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    Could we see pictures of your piping take offs; also some of the
    boiler piping showing floor to ceiling?

    What pressure does the boiler run at?

    Is there a chance you have a 2-pipe air vent system?
    Pictures of both ends of your radiators would be good.
  • tumbz
    tumbz Member Posts: 94
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    @JUGHNE OK PICTURES coming now. Im just guessimating the main pipe size, im not a plumber. I said the run offs from main were 3/4 because the big mouth air vent i connected to it is a 3/4th. HAHA. Mains are probably 3 inches, and the run offs, im not too sure, but here are pics of everything!

    :D
  • tumbz
    tumbz Member Posts: 94
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    Im sure i have a 1 pipe steam system.

    ***1) This is pic of my radiator teeing off my main. I think main is a 3 inch and the run off is a 1 inch???



    ***2) Here are pics of my boiler.






    ***3) THESE ARE BOTH MY ENDS THAT I CHANGED TO BIG MOUTH VENTS, BARNES AND JONES.


  • tumbz
    tumbz Member Posts: 94
    edited October 2019
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    my basement is finished so i had to look for my mains. HAHA.
    Luckily i found them both on first shot. Hard part was taking off old valves in such a small space..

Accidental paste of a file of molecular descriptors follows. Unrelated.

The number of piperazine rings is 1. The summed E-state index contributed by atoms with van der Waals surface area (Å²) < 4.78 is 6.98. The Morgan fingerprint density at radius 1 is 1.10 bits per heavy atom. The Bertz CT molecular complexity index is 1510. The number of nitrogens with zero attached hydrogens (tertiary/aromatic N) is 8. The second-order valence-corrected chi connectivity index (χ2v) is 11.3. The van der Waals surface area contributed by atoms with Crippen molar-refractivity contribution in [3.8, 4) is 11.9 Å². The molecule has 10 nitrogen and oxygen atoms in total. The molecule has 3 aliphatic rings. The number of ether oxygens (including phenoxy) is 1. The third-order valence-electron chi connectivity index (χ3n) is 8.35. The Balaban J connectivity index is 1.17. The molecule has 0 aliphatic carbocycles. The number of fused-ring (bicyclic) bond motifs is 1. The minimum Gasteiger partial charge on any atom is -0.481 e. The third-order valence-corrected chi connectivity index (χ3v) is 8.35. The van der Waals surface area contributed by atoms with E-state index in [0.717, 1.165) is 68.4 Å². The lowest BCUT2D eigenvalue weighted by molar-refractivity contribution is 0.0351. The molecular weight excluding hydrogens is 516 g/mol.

@JUGHNE boiler runs at low pressure, about 1.5. Pressuretrol is at .5 and 2.

    @John Ruhnke
    @Fred
    @ChrisJ
  • John Ruhnke
    John Ruhnke Member Posts: 882
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    The mains and branches look fine. That header is way undersized though.
    I am the walking Deadman
    Hydronics Designer
    Hydronics is the most comfortable and energy efficient HVAC system.
  • Fred
    Fred Member Posts: 8,542
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    @tumbz , That main looks like maybe 2". The radiator run-outs look to be 1". Are all the run-outs, including the ones to the first floor radiators the same size or are the first floor run-outs 1.25"? Typically 1" Run-outs can support about 28 EDR of steam, which is still a fairly small radiator. They need to be pitched well to get the most out of them. From the looks of that piping, did someone re-pipe the mains and radiator run-outs at some time and did they down size any of the piping? Can you see where the vertical pipe goes up to the second floor? Is the vertical pipe larger?